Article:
There were two things that slapped me into self-realization. The first, this article by Asmeret Ghebremichael and her subsequent interview with me.
 
And the second was the Broadway Advocacy Coalition Forums, especially their “Day of Listening.”
 
I’ll never forget co-founder Britton Smith’s opening remarks . . . his passion . . . his authenticity . . . honesty. It was one of the best displays of leadership by a change agent I have ever seen.  
 
And then there were the stories that followed from Britton, Amber Iman, and others, that all shocked me to my center.
 
See, I’ll admit.  I was one of those people who thought I understood this issue a little better than most. Since starting my career as a company manager, I worked on several “diverse” shows on Broadway that dealt with race. Two of my shows even won diversity awards. So, yeah, prior to this summer, if you asked me how much I knew about this issue, I’d say I was like a 6 or 7 out of 10.
 
And Broadway Advocacy Coalition helped me realize . . . I didn’t know a @#$%ing thing.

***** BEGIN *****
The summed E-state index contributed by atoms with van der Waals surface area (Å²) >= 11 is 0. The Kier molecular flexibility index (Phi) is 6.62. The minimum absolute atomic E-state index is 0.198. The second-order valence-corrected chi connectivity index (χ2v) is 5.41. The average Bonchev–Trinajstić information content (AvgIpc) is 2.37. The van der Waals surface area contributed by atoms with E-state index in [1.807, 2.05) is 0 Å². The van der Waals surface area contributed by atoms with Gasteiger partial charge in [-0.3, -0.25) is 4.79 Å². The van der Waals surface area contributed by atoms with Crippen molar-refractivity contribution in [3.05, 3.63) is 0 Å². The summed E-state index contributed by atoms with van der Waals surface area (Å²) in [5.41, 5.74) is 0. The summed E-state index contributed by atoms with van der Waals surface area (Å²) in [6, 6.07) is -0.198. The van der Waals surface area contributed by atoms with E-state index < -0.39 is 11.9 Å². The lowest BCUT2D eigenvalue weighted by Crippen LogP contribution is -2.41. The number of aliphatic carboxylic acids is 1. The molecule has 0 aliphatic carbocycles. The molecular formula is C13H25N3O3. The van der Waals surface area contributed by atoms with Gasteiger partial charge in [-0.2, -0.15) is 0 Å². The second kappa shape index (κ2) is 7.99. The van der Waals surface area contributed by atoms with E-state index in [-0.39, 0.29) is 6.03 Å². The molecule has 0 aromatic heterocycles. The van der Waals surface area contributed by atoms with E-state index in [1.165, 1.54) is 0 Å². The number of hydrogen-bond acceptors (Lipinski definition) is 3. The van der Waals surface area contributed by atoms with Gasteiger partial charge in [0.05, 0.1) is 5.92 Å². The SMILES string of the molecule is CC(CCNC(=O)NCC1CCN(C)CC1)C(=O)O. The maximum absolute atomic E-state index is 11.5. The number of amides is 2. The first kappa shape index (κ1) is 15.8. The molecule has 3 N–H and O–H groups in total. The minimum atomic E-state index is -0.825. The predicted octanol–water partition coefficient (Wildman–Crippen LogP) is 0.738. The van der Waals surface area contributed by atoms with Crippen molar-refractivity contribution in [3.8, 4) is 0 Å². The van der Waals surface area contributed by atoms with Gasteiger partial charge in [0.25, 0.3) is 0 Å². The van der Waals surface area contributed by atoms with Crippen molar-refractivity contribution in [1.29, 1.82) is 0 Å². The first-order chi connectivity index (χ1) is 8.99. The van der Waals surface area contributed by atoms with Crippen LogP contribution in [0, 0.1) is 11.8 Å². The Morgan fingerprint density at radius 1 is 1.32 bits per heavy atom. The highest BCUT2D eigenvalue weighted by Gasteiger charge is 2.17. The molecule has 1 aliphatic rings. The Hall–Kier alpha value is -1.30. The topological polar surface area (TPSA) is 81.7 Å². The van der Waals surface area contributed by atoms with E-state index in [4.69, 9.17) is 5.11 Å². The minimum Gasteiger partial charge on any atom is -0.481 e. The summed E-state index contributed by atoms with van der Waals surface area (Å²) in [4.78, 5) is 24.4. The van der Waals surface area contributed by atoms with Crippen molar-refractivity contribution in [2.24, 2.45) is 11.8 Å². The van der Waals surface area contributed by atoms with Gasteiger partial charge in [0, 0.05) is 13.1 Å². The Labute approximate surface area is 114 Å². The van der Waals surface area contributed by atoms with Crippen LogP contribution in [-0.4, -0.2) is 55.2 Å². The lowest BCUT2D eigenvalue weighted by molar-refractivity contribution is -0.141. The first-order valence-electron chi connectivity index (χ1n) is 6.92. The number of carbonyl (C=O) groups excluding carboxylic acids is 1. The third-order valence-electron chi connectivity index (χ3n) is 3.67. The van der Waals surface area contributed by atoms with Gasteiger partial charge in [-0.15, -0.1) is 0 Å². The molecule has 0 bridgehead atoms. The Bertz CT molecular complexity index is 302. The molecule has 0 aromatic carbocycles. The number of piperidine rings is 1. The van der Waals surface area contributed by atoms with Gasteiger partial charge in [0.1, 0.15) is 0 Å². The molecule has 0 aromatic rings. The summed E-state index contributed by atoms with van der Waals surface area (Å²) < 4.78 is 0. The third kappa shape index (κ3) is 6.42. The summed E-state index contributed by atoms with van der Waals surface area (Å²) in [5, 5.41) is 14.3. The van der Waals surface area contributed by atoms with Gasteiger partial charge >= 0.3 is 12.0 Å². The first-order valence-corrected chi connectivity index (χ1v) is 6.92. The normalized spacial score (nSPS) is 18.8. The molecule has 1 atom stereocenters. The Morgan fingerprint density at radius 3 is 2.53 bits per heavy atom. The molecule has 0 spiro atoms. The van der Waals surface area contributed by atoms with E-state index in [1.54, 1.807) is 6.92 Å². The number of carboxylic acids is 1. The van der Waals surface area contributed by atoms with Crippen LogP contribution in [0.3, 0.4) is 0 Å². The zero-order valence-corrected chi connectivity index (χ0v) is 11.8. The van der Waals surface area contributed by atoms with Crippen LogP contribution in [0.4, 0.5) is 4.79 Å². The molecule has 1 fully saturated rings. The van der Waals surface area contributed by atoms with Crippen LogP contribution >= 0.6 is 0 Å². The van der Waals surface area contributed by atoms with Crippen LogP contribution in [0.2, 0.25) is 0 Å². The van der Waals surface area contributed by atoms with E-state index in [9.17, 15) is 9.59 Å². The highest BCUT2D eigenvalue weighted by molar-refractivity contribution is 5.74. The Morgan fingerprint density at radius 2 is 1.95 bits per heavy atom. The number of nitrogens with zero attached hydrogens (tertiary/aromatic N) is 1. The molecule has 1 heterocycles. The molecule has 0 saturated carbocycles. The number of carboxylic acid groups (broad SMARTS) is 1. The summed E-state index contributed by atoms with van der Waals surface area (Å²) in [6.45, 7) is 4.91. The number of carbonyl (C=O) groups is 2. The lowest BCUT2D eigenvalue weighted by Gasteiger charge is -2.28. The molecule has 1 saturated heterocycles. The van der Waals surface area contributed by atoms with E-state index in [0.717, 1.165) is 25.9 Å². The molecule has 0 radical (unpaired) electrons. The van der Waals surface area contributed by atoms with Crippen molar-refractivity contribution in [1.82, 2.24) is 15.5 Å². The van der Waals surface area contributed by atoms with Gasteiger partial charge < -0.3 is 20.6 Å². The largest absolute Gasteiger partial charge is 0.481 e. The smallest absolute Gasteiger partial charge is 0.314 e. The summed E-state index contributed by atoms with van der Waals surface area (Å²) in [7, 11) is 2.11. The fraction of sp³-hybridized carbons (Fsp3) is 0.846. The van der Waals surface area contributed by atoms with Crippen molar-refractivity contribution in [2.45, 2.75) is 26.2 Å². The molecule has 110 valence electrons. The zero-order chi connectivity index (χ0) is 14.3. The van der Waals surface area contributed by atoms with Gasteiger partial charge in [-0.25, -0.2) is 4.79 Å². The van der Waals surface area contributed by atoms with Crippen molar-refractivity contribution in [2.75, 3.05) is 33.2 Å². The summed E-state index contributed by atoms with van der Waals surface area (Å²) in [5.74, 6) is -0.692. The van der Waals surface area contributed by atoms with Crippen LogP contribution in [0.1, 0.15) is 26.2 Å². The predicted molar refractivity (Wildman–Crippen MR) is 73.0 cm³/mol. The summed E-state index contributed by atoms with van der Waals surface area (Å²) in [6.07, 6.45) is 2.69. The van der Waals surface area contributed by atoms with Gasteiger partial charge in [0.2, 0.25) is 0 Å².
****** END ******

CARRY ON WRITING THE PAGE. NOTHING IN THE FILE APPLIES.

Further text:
I was so grateful for these forums. And I knew the 5,000 other people who tuned in are too. Because I know more now. And I also know I have a whole lot more to know.  And I vow to keep listening, learning and taking those steps.
 
If you haven’t seen the forums, click here. And I recommend bookmarking them and rewatching them whenever you have a free moment.  
 
3. The TikTok Heard ‘Round The World
 
“The world’s gonna know your name . . .what’s your name, man?”
Forget Hamilton.  Forget Roxie. The name on everyone’s lips and in everyone’s feeds . . . is Ratatouille!!!!!!!!!
 
There are so many amazing elements to the Ratatouille story. A single TikTok video of a young woman making up a song for a hypothetical musical, was like a butterfly flapping its wings in cyberspace. And it caused a musical tsunami.
 
It united a generation of musical lovers and future TheaterMakers, who all joined in . . . and crowdsourced a musical.